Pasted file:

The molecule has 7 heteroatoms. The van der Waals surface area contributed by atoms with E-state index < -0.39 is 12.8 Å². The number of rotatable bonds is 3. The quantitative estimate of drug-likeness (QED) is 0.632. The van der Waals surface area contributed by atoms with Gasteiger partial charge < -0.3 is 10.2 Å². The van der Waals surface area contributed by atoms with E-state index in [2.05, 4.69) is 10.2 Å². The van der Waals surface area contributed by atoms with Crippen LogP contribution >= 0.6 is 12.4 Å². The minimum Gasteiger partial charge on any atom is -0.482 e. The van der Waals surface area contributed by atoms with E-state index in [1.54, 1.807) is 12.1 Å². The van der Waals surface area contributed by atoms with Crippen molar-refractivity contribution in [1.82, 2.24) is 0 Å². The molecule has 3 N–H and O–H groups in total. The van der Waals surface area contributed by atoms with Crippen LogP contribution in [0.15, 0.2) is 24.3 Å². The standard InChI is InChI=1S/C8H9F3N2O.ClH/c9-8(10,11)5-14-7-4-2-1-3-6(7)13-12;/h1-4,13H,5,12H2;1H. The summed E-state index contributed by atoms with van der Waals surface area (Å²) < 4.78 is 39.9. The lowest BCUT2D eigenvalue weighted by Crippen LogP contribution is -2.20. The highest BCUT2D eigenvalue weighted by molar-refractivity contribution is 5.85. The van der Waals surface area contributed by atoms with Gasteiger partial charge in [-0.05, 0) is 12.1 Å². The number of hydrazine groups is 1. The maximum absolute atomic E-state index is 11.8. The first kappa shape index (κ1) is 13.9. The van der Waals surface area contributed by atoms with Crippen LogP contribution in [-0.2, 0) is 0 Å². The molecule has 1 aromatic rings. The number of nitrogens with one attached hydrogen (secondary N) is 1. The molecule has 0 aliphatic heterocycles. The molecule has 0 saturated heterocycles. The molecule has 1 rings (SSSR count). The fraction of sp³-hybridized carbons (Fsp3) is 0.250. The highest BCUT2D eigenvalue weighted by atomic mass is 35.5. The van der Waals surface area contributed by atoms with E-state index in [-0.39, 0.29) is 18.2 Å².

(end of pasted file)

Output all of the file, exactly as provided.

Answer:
The molecule has 7 heteroatoms. The van der Waals surface area contributed by atoms with E-state index < -0.39 is 12.8 Å². The number of rotatable bonds is 3. The quantitative estimate of drug-likeness (QED) is 0.632. The van der Waals surface area contributed by atoms with Gasteiger partial charge < -0.3 is 10.2 Å². The van der Waals surface area contributed by atoms with E-state index in [2.05, 4.69) is 10.2 Å². The van der Waals surface area contributed by atoms with Crippen LogP contribution >= 0.6 is 12.4 Å². The minimum Gasteiger partial charge on any atom is -0.482 e. The van der Waals surface area contributed by atoms with E-state index in [1.54, 1.807) is 12.1 Å². The van der Waals surface area contributed by atoms with Crippen molar-refractivity contribution in [1.82, 2.24) is 0 Å². The molecule has 3 N–H and O–H groups in total. The van der Waals surface area contributed by atoms with Crippen LogP contribution in [0.15, 0.2) is 24.3 Å². The standard InChI is InChI=1S/C8H9F3N2O.ClH/c9-8(10,11)5-14-7-4-2-1-3-6(7)13-12;/h1-4,13H,5,12H2;1H. The summed E-state index contributed by atoms with van der Waals surface area (Å²) < 4.78 is 39.9. The lowest BCUT2D eigenvalue weighted by Crippen LogP contribution is -2.20. The highest BCUT2D eigenvalue weighted by molar-refractivity contribution is 5.85. The van der Waals surface area contributed by atoms with Gasteiger partial charge in [-0.05, 0) is 12.1 Å². The number of hydrazine groups is 1. The maximum absolute atomic E-state index is 11.8. The first kappa shape index (κ1) is 13.9. The van der Waals surface area contributed by atoms with Crippen LogP contribution in [-0.2, 0) is 0 Å². The molecule has 1 aromatic rings. The number of nitrogens with one attached hydrogen (secondary N) is 1. The molecule has 0 aliphatic heterocycles. The molecule has 0 saturated heterocycles. The molecule has 1 rings (SSSR count). The fraction of sp³-hybridized carbons (Fsp3) is 0.250. The highest BCUT2D eigenvalue weighted by atomic mass is 35.5. The van der Waals surface area contributed by atoms with E-state index in [-0.39, 0.29) is 18.2 Å².